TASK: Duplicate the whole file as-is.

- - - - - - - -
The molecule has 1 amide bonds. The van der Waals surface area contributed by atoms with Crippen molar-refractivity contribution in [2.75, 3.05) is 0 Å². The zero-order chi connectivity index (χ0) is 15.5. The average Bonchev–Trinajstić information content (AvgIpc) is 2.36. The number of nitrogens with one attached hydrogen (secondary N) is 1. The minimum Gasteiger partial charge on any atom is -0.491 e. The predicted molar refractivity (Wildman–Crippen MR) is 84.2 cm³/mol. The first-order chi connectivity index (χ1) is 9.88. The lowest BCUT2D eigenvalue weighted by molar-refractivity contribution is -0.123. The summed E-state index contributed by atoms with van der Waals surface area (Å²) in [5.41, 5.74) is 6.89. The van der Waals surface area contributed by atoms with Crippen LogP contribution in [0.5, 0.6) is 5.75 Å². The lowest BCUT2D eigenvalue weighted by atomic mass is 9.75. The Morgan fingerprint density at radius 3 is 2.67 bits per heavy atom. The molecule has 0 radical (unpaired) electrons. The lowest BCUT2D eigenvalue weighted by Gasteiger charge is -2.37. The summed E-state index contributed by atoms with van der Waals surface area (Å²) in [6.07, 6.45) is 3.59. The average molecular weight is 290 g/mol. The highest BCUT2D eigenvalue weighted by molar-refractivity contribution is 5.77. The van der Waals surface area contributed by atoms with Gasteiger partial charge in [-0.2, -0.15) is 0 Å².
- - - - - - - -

The molecule has 1 amide bonds. The van der Waals surface area contributed by atoms with Crippen molar-refractivity contribution in [2.75, 3.05) is 0 Å². The zero-order chi connectivity index (χ0) is 15.5. The average Bonchev–Trinajstić information content (AvgIpc) is 2.36. The number of nitrogens with one attached hydrogen (secondary N) is 1. The minimum Gasteiger partial charge on any atom is -0.491 e. The predicted molar refractivity (Wildman–Crippen MR) is 84.2 cm³/mol. The first-order chi connectivity index (χ1) is 9.88. The lowest BCUT2D eigenvalue weighted by molar-refractivity contribution is -0.123. The summed E-state index contributed by atoms with van der Waals surface area (Å²) in [5.41, 5.74) is 6.89. The van der Waals surface area contributed by atoms with Crippen LogP contribution in [0.5, 0.6) is 5.75 Å². The lowest BCUT2D eigenvalue weighted by atomic mass is 9.75. The Morgan fingerprint density at radius 3 is 2.67 bits per heavy atom. The molecule has 0 radical (unpaired) electrons. The lowest BCUT2D eigenvalue weighted by Gasteiger charge is -2.37. The summed E-state index contributed by atoms with van der Waals surface area (Å²) in [6.07, 6.45) is 3.59. The average molecular weight is 290 g/mol. The highest BCUT2D eigenvalue weighted by molar-refractivity contribution is 5.77. The van der Waals surface area contributed by atoms with Gasteiger partial charge in [-0.2, -0.15) is 0 Å².